Lung adenocarcinoma is the predominant non-small-cell lung cancer (NSCLC) subtype accounting for ~40–50% of all lung cancer cases. Lung cancer early detection by means of screening trials with low-dose CT have shown to be effective in reducing lung cancer mortality (of a ~20-30%). Yet, a considerable fraction of patients (~30–40%) with early-stage disease will experience an adverse outcome which makes the identification of prognostic biomarkers nowadays paramount.
In 2007, we reasoned that developing prognostic markers for early-stage lung adenocarcinoma was of particular relevance in order to identify the subgroup of patients who would benefit of more aggressive therapies and finally reduce lung cancer mortality. We successfully identified a 10-gene expression signature able to recognize poor prognosis lung adenocarcinoma patients even with stage I disease. Importantly, this 10-gene signature is composed by genes involved in disparate mechanisms but synergistic in cancer progression: i) cell proliferation (E2F1, E2F4, RRM2, MCM6), ii) development/stemness (HOXB7, SF3B1), cell migration and invasion (SERPINB5, NUDCD1, HSPG2), iii) and epithelial airway differentiation (SCGB3A1).
Ten years later, we moved toward the clinical application of this signature throughout the development of a robust prognostic model based on the expression of these 10 genes, by using qRT-PCR from FFPE samples, and validated in over 1,400 lung adenocarcinoma patients from different case collections and across different platforms. Very interestingly, we started to investigate the molecular characteristics of the subset at worse prognosis, and discovered that patients composing this aggressive subtype had peculiar molecular characteristics resembling those of advanced stages with high tumor mutational burden (TMB), as well as an enriched inter- and intra-tumor genetic heterogeneity (e.g., mutations, CNV, gene fusions). However, the biological processes and mechanisms driving the emergence of aggressive lung adenocarcinoma needed to be further explored.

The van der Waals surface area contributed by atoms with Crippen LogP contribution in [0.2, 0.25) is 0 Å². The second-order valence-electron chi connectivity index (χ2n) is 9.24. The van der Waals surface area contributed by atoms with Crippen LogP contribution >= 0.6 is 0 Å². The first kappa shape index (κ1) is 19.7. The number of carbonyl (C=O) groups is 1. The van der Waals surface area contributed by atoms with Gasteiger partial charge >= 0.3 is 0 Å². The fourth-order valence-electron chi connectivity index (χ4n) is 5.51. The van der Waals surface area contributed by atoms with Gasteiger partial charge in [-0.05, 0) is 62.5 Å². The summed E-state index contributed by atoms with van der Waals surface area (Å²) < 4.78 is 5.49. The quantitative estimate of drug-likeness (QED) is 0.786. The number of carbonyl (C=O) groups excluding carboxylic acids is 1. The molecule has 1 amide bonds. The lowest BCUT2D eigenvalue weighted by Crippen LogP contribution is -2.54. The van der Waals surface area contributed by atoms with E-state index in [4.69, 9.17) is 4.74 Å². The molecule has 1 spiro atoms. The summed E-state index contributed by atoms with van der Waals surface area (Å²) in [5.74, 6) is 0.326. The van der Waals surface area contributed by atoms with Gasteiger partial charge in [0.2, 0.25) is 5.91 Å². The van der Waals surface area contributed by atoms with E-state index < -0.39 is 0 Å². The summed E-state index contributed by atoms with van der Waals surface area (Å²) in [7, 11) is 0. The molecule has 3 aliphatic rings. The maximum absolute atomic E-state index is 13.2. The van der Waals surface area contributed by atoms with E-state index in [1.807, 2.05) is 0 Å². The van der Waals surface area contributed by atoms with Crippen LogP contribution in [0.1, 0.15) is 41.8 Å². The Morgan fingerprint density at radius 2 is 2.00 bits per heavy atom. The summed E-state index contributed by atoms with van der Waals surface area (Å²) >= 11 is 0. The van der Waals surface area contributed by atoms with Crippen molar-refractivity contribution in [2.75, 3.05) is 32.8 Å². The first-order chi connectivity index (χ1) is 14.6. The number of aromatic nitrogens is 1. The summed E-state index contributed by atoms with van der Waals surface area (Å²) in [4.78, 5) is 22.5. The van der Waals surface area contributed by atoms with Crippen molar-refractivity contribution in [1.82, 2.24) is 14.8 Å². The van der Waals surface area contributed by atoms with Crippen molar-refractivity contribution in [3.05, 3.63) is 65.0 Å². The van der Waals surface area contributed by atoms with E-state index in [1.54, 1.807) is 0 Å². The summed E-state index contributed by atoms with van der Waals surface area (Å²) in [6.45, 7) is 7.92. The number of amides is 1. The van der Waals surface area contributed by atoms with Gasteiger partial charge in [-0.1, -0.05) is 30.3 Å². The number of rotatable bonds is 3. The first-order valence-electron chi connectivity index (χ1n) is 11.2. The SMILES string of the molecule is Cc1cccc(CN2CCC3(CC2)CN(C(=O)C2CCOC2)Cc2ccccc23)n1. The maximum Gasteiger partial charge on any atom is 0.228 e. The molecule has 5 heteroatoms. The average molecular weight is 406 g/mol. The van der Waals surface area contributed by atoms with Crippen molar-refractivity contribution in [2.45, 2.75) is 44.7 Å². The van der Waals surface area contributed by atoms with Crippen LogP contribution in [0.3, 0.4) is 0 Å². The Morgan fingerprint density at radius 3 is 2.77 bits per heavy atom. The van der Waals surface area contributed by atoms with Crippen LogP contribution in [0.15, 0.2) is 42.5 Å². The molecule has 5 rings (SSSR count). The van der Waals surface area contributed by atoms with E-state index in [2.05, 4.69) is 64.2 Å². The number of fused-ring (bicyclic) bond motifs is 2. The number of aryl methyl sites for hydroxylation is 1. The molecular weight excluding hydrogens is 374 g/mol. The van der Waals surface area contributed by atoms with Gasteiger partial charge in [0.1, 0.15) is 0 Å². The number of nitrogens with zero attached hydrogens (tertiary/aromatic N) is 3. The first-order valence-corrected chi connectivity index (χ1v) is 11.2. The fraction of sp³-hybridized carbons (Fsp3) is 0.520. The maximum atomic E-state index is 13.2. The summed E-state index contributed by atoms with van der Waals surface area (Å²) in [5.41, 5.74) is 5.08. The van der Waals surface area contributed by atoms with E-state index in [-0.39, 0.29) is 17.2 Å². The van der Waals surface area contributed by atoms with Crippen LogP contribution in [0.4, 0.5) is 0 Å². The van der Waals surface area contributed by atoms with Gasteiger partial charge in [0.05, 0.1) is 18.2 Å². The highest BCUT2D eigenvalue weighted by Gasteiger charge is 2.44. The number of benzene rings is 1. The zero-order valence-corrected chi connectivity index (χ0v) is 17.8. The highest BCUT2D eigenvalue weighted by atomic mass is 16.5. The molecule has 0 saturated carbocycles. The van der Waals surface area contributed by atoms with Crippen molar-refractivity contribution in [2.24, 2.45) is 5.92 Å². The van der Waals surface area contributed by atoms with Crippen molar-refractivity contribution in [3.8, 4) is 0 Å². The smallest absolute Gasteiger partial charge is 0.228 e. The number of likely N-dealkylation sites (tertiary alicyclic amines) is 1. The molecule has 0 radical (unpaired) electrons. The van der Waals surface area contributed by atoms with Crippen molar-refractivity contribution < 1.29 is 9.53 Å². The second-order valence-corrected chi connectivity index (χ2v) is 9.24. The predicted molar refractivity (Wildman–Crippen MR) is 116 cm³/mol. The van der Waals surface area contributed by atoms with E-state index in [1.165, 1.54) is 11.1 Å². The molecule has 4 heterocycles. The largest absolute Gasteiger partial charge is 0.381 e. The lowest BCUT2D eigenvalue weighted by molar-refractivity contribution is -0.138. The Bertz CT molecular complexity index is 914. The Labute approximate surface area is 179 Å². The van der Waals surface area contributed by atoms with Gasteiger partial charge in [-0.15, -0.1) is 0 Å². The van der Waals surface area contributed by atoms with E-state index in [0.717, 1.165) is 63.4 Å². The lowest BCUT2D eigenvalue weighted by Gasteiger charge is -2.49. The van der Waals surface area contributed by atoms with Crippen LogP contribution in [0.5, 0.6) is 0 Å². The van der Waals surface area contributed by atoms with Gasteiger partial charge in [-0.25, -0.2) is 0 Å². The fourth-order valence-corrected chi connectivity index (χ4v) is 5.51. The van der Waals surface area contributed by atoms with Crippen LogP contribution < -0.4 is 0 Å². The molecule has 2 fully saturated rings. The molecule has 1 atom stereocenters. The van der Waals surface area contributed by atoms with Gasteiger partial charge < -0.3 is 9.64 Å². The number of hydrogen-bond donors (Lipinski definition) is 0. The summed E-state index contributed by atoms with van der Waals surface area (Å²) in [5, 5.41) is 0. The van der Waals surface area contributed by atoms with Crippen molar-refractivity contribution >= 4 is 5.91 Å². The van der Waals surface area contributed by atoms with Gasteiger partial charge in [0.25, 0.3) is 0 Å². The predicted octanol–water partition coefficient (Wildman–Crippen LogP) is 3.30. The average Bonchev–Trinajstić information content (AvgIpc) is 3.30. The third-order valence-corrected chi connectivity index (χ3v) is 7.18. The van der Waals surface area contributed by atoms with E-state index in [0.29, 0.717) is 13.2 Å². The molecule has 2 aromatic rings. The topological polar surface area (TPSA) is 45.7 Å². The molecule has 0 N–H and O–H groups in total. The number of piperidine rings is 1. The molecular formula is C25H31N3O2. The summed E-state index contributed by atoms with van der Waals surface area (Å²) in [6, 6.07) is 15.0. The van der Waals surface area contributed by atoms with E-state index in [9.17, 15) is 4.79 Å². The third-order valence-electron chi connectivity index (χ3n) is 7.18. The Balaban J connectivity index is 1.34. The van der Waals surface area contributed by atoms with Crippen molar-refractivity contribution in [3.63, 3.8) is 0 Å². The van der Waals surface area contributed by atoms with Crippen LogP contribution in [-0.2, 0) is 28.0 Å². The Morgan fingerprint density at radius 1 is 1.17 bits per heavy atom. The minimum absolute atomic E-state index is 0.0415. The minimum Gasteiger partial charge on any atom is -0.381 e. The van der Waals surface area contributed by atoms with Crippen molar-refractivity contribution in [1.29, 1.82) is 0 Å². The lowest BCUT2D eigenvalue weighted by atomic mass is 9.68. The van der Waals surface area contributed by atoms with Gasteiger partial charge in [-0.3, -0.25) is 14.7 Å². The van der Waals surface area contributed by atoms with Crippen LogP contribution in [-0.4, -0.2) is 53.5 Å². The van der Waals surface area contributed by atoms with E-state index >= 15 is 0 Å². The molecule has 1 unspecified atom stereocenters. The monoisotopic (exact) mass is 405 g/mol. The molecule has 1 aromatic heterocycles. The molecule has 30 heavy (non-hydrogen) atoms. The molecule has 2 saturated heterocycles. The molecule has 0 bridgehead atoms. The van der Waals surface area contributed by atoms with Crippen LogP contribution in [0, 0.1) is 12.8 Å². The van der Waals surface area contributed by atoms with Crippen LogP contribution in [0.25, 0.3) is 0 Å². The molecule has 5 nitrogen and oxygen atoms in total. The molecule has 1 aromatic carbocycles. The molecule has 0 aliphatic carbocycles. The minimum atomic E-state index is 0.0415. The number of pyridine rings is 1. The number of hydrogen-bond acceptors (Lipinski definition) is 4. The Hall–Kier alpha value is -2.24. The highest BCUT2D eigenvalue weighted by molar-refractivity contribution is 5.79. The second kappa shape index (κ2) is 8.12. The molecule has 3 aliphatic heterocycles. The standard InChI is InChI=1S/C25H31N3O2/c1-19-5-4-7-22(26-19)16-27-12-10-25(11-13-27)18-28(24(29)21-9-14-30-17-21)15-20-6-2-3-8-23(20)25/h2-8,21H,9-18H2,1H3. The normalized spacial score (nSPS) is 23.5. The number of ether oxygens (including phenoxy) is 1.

In the present study, we moved further toward the knowledge of more aggressive lung cancers by adopting a multi-tiered approach from molecular to functional characterization of lung adenocarcinoma, and by using multiple cohorts of patients (for a total of 1,227 patients) as well as lung cancer cell lines. We investigated the tumor transcriptome, the mutational and immune gene expression profiles of aggressive lung tumors (namely “C1” subtype) identified by using our 10-gene signature. We found that loss of lung cell lineage and gain of stem cell-like characteristics, along with mutator and immune evasion phenotypes, explain the aggressive behavior of the “C1” early-stage lung adenocarcinomas. Yet, using several lung adenocarcinoma cell lines we recapitulated this more aggressive subtype and functionally validated its metastatic behavior. Our data support the hypothesis that transformed lung stem/progenitor cells and/or reprogrammed epithelial cells with cancer stem cells characteristics are hallmarks of the aggressive subset of lung adenocarcinomas. Such discoveries advise alternative, more incisive, therapeutic strategies for patients with early-stage “C1” lung adenocarcinoma subtype.
We are now working on further investigations to explore the causal relationships between lung cancer molecular alterations and the acquirement of the aggressive behavior, which will pave the way for developing more effective therapeutics in lung adenocarcinoma patients.